A day after being let go, Gary Patterson shows up to work for TCU football

LM Otero

Gary Patterson showed up to work on Monday.

TCU and its longtime football coach parted ways on Sunday, but multiple people told the Star-Telegram that Patterson went to the football offices Monday — and not to pack his bags.

Instead, Patterson met with a few of his assistants about the game plan he’d put together for Saturday’s game against No. 14 Baylor.

“He wants to be helpful with the transition. Showed great class,” TCU athletic director Jeremiah Donati said in a text message. “I expect that will always be the case with him. He loves TCU.”

Patterson, TCU’s all-time winningest coach who joined the program as its defensive coordinator in 1998, has not spoken publicly since his departure. He hasn’t returned multiple phone calls or text messages to the Star-Telegram, likely one of many news outlets reaching out for comment on his abrupt departure from the school.

If Monday is any indication, it doesn’t appear that Patterson is ready to walk away from coaching anytime soon.

Sources indicated that Patterson was in positive spirits Monday, walking around the offices as the former head coach. His friend and former special assistant, Jerry Kill, will serve as TCU’s interim coach for the remainder of the season.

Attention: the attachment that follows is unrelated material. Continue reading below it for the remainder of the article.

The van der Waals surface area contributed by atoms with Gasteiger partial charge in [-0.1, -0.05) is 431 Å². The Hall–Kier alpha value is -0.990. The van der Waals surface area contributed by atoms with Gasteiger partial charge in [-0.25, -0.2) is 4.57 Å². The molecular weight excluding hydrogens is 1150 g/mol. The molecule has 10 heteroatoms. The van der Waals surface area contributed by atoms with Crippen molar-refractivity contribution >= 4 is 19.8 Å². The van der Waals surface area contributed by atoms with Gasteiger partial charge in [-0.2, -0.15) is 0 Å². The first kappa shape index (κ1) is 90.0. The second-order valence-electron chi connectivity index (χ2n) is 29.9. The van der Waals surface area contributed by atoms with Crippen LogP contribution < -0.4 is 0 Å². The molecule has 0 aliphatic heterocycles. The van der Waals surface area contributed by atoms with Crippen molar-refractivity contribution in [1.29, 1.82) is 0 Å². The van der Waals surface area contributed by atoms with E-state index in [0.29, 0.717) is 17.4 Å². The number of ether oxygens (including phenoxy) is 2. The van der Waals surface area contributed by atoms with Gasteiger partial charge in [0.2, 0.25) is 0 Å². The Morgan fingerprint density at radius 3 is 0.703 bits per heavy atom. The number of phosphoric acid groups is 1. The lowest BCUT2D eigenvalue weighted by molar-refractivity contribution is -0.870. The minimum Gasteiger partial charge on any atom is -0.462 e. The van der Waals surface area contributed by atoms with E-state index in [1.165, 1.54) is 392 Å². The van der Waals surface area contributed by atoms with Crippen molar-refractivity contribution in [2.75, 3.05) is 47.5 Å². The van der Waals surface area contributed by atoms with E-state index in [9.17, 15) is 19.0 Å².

Patterson has been active on social media, replying and liking various messages from former players and notable TCU figures.

“It’s very simple,” former TCU baseball great Matt Carpenter wrote on Twitter. “If you are connected to TCU in any way ... its more than just Saturday’s you have @TCUCoachP to thank for. He elevated this university and the city of Fort Worth to new heights. For 20 plus years we have had the pleasure of watching what leadership looks like.”

Patterson liked that post and replied: “Thanks Matt! You have quite a story also!”

TCU standout running back Zach Evans posted on Twitter, “Thank You, GREATLY APPRECIATED.”

Patterson replied: “Stay true Zach! You are a great player but you have become an even better person!”

Patterson’s wife Kelsey posted a message of support for the players, writing: “Calling All Frogs ... stay true, stick together & fight on! For the love of family, team & school valiantly persevere. #40not4 will always be our credo. You will always be ours and we yours. Frog Family.”

Along with Evans, other current players who voiced their support of Patterson included cornerback Tre’Vius Hodges-Tomlinson, defensive tackle Kenny Turnier, linebacker Shadrach Banks, punter Jordy Sandy and left tackle Obinna Eze.

Defensive line coach Zarnell Fitch, who played under Patterson in 2004-05, wrote: “I’m proud to be one of yours, coach. 1 of 800. Much love.”

Patterson exits with a career record of 181-79, 72 more wins than the program’s second-winningest coach Dutch Meyer (109). And Patterson is still working as though win No. 182 is at stake this weekend.

TCU (3-5, 1-4 Big 12) and Baylor (7-1, 4-1) are set to kick off at 2:30 p.m. at Amon G. Carter Stadium.

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